Tega Brain spoke about the intersection between art and science with her personal brnad of ‘eccentric engineering’ and Hamish Skermer channelled the ghost of Omar Musa from TEDxSydney past by opening his talk with a rap on the normally taboo topic of poo.

Tony Fry‘s impassioned plea for a change to the way we live and consume was followed up by Michael Hing‘s equally impassioned  but totally tongue in cheek  invitation to join him in the ‘Hing Zone’ of success. The dulcit tones of Frank Yamma brought Session 3 to a close before the audience ventured forth to discover what other tasty treats were in store for afternoon tea.

Session Four: Transform

During session four, hairdresser and social worker Starlady shared her journey into the heartland of Indigenous Australia where she discovered her true self. Once identifying as a gay man, it was the Aboriginal communities in remote Australia who helped her realise her trans identity and who accepted her as one of their own. The Australian desert is now her home.

Barrister Julian Burnside prompted Australians to fight for fairness. He shared with us the desperate journeys of refugees he’s tried to navigate to safety through our unjust judicial system. The TEDxSydney audience gave him a standing ovation for his refusal to keep quiet about the plight of refugees in this country.

In the Fast Ideas session, six selected participants had 30 seconds to share their inspiring idea with the audience. Ideas ranged from awareness drives for the prostitution industry, positive albino role models in film and suicide prevention programs. It was the Fast Idea to harness the power of Australia’s retirees to make positive change that received the most applause from the crowd.

Singer/songwriter Jack Ladder’s dark and broody baritone entertained with narratives of love and loss. Marine biologist Daniel Pauly explained the findings of his Sea Around Us project, which is devoted to documenting the impact of industrial fishing on the world’s marine ecosystems.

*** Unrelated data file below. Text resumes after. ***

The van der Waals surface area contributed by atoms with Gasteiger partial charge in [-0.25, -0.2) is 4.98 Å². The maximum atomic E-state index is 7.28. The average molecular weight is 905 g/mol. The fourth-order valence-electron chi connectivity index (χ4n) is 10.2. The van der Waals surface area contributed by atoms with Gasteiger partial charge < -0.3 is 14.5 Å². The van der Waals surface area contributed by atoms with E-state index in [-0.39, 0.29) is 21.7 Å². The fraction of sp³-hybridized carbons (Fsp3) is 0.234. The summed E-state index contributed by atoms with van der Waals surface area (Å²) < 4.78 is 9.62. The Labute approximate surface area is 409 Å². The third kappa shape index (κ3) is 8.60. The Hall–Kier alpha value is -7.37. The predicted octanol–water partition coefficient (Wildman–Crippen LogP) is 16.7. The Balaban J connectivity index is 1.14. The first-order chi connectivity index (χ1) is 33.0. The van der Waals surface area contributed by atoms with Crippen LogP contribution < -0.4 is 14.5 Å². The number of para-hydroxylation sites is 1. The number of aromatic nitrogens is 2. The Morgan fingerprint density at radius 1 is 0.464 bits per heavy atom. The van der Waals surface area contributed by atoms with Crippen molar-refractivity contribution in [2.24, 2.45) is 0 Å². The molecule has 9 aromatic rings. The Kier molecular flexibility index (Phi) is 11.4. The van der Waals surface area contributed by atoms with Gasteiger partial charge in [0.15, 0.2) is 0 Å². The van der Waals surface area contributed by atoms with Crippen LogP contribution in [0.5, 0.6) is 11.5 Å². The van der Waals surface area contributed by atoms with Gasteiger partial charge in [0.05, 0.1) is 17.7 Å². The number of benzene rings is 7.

Champion fighter Nadine Champion took us on a moving journey through her experience of training in LA with one of the world’s best. Fighting taught her to accept the dark and light within herself and set her up to win her greatest fight of all – her battle with cancer. The audience again rose to their feet and applauded when Nadine broke a block of wood with her hand live on stage. It was the first attempt she’d made since surviving cancer. The audience was with her all the way.

A long, inspiring and provocative day ended with the awesome visual moves and sounds of percussionist Alon Ilsar’s 3D timbral Theremin, known as ‘Air Sticks’. Blurring the line between drumming, sound design and dancing, Ilsar’s band The Sticks set the scene for a packed after party that hummed and swelled inside and outside the Opera House.

More than 100 satellite events drove the TEDxSydney viewership to we-don’t-quite-know how many just yet – there were 5000 in the audience at the University of Sydney alone. We’re greatly appreciative of the depth of support we receive from the TEDx community.

And speaking of support, absolutely none of this happens without the fearless confidence of our intrepid partners, large and small. We’re incredibly fortunate to count the University of Sydney and St.George as principal partners for three years.

Words: Kirsty, Dominique, Marina, Melita and Gemma from the TEDxSydney Content Team.